East Tarbert – Otter Ferry

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East Tarbert – Otter Ferry

Winds  SW4, higher gusts occasionally with smooth seas.

11 NM (438 cumulative NM)

 (photo shows the Oystercatcher Pub that we’re moored near, with Pete testing the new outboard).

This morning’s weather forecast was heading back into the ‘rubbish’ camp! Another low pressure system lurking somewhere off Iceland, bringing warnings of gales in our sea area (not that we’re really in it, as we’re more covered by inshore waters).  We were looking at a forecast of SW6, with mist and drizzle.  Our destination today was only 11 miles away, and not really affected by tides or tidal stream, so it didn’t really matter when we needed to set off.  The only deadline was being somewhere to receive Tim (a fellow Rustler owner, now a friend, whose coming to crew us through the Crinnan Canal tomorrow) around 18:30.  It was really gusty through the harbour this morning so we decided to see if the wind might die off (as suggested by the forecast).  We paid a visit to the chandlery – what a find!  We bought a midge mask (it’s a hood you wear, covering your face with a big net…. we are hoping not to use it, but we have to expect a midge invasion of some kind), a head-torch with a red light for night vision and I bought some new clothes… warm weather ones, so hopefully that will mean that the sun will shine.

We left port about 11:45, as the wind had died a bit but also because we were just ready to move on.  Our exit from the pontoon was just perfect!  The wind was blowing enough to take the bow to port, taking the front round as we’d planned, so I slipped the mid-ship and we were off!  It was much more satisfying than our arrival.  By noon we had the sails up, or rather just the Yankee.  We didn’t know what the wind would be like out in Loch Fyne, and we were in no rush, so we rather hoped for a gentle drift. Pete fancied another go at fishing off the back of the boat, which you need fairly low speed to achieve…. well, there was enough wind to have us travelling about 6 knots, far too fast to catch anything!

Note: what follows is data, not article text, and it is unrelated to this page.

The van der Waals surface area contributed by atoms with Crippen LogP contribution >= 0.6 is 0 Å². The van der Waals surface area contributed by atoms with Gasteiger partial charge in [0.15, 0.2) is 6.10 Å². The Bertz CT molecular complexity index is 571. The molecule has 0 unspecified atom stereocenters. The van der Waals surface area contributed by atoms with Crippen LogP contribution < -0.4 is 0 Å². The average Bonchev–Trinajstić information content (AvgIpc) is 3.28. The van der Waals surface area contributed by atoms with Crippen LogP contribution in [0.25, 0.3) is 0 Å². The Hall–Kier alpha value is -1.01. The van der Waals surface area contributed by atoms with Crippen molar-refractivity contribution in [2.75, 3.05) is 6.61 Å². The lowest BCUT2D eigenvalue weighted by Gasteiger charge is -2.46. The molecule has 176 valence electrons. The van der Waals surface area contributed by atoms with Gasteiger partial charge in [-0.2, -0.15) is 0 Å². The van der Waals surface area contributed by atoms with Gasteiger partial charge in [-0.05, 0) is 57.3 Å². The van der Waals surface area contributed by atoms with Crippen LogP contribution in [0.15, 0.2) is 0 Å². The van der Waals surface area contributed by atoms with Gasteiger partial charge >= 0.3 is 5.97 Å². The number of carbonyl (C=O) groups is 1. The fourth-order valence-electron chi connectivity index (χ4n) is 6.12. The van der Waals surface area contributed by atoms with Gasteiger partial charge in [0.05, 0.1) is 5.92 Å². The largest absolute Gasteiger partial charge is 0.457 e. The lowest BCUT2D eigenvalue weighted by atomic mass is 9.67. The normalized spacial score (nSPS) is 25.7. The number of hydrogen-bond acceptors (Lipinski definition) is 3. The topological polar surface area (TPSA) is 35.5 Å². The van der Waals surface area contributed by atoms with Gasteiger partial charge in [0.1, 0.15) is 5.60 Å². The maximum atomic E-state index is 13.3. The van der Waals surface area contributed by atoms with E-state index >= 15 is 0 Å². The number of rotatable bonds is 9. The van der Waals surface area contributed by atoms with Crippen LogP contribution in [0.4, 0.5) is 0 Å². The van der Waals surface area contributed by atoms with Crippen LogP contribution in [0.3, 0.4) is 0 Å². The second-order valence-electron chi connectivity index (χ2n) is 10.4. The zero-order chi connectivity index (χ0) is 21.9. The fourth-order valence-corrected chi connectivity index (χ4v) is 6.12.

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Sailing along under the Yankee, with Scottish mists swirling!

It was easy going, and lovely in a different way to yesterday’s sail… even the rain when it came.

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Dressed for the worst of the Scottish weather!

Our destination today is Otter Ferry, shown in the picture at the top (really, that’s all there is, a pub).  The Welcome Anchorages publication said that there were 5 mooring buoys to be had, and the navigation was set to be fairly straightforward, with one section where we’d need to be sharp.  This is through a kind of dog leg, the narrows, between rocks and a sand bar (dries out at low tide, but we were approaching at high tide so couldn’t see anything of it).  Of course, the challenge of the day would be that the visibility completely dropped so that Pete had radar on and I was forward with the binoculars trying to spot the port and starboard buoys ahead of us.  Pete did a super job of navigation, and we even managed a gibe of the Yankee to a starboard tack to get us around the narrows.